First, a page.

The Fish and the Cat by Marianne Dubuc

The Fish and the Cat by Marianne Dubuc
Review Copy from Princeton Architectural Press
Story: A wordless picture book, The Fish and the Cat does what (good) wordless picture books do best - invite curiosity and imagination. After pawing at a fish in a bowl, the fish flies out of the bowl, out the window and the chase is on. Over rooftops, through forests where red birds prove good camouflage for the red fish, and then, into orbit. Returning to Earth, the cat chases the fish until it finds safety and an new home in the ocean.
Pictures: As the name might indicate, Princeton Architectural Press focuses on architecture and design publishing, with attention to design. I have reviewed a handful of their books in the past and they dedicated to reprinting classic books from decades past as well as featuring authors and illustrators creating out of the ordinary, elegantly creative picture books. Dubuc's book definitely fits this description. Her illustrations are seemingly simple and cartoon-like, but also rich with patterns and designs that add depth to story. My favorite page shows the cat, in pursuit of the fish, gently stepping on stars to catch him. The delicacy and precariousness of the cat's step are captured perfectly. The simple palette of grays, blacks and red for the fish emphasize the story and also leave it open to interpretation.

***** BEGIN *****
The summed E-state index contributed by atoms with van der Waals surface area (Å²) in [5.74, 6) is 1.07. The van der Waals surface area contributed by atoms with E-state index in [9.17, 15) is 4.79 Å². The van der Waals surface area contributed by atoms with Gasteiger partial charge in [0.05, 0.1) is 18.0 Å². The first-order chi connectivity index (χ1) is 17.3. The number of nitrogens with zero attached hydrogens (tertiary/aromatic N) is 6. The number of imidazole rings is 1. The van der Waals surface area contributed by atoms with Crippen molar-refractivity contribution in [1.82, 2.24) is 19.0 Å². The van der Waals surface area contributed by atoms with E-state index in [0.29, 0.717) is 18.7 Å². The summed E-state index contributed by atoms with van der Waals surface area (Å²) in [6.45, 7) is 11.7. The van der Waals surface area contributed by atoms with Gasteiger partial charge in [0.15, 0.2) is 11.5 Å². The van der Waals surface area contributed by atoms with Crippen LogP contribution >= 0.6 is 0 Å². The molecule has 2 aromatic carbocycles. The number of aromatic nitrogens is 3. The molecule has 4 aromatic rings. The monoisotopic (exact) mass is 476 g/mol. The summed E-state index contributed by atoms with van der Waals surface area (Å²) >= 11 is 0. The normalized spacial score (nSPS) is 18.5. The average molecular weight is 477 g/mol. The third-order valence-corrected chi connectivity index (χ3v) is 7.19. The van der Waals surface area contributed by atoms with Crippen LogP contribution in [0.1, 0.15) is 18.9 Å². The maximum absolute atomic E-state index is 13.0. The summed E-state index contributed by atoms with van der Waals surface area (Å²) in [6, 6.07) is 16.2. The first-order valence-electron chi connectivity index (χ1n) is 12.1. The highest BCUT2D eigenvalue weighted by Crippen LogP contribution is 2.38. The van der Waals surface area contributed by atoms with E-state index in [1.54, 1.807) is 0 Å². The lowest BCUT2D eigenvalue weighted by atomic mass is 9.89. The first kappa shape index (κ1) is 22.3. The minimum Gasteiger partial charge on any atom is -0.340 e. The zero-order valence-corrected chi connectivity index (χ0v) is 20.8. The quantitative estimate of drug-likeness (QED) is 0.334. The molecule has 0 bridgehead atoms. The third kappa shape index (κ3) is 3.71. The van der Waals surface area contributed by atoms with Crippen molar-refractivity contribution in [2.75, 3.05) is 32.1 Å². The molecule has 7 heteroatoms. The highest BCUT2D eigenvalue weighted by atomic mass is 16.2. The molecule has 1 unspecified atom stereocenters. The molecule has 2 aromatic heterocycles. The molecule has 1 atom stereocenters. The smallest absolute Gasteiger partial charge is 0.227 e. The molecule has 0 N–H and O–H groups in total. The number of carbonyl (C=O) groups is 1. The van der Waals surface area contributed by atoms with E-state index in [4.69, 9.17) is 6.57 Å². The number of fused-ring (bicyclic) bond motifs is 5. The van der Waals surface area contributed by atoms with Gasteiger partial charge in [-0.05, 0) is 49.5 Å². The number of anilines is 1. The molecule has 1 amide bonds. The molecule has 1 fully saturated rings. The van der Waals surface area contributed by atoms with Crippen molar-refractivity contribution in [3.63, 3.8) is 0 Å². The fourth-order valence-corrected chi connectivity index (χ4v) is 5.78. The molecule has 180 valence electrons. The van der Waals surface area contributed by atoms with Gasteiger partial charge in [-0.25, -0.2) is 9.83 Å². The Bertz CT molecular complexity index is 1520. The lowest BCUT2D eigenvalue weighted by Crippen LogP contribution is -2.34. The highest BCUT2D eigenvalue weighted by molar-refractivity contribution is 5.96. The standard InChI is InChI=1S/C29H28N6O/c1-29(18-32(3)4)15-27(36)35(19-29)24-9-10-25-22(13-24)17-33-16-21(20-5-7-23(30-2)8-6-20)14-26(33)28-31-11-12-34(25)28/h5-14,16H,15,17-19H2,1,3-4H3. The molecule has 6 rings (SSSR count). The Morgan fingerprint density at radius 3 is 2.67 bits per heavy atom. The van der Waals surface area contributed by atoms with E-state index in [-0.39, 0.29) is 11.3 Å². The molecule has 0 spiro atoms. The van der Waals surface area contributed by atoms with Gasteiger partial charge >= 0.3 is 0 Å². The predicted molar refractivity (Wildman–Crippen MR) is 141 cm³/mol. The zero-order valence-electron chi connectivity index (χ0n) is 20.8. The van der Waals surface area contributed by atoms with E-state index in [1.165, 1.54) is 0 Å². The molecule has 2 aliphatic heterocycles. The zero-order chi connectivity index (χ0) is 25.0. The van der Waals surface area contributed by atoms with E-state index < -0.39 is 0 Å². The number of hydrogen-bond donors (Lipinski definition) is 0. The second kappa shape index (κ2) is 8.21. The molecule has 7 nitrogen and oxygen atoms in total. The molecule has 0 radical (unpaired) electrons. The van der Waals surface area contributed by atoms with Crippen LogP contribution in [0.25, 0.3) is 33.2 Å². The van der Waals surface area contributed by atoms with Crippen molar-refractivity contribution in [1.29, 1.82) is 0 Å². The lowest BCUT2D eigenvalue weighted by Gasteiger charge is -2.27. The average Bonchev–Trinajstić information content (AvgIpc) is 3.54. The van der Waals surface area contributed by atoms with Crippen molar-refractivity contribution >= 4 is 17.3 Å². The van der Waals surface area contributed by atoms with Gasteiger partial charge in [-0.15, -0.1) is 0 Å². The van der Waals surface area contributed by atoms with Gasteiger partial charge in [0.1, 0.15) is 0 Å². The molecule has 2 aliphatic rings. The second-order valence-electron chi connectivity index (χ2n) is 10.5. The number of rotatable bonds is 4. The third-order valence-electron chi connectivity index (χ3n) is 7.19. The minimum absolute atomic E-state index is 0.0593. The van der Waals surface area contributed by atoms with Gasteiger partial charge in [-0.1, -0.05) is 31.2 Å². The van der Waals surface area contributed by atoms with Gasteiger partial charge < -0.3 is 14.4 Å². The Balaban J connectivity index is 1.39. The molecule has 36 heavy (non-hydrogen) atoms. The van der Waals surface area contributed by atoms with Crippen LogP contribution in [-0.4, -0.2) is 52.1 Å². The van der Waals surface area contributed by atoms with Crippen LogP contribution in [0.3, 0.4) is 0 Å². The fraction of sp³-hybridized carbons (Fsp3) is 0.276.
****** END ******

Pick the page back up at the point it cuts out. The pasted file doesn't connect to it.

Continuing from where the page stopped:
Why Read? Why Buy?: Read this book because it is out of the ordinary, marvelously illustrated and a great conversation starter - or even a story starter. Buy this book if you appreciate a beautifully designed picture book. From the story to the illustrations to thick pages and covers and trim size, this book is a delight.

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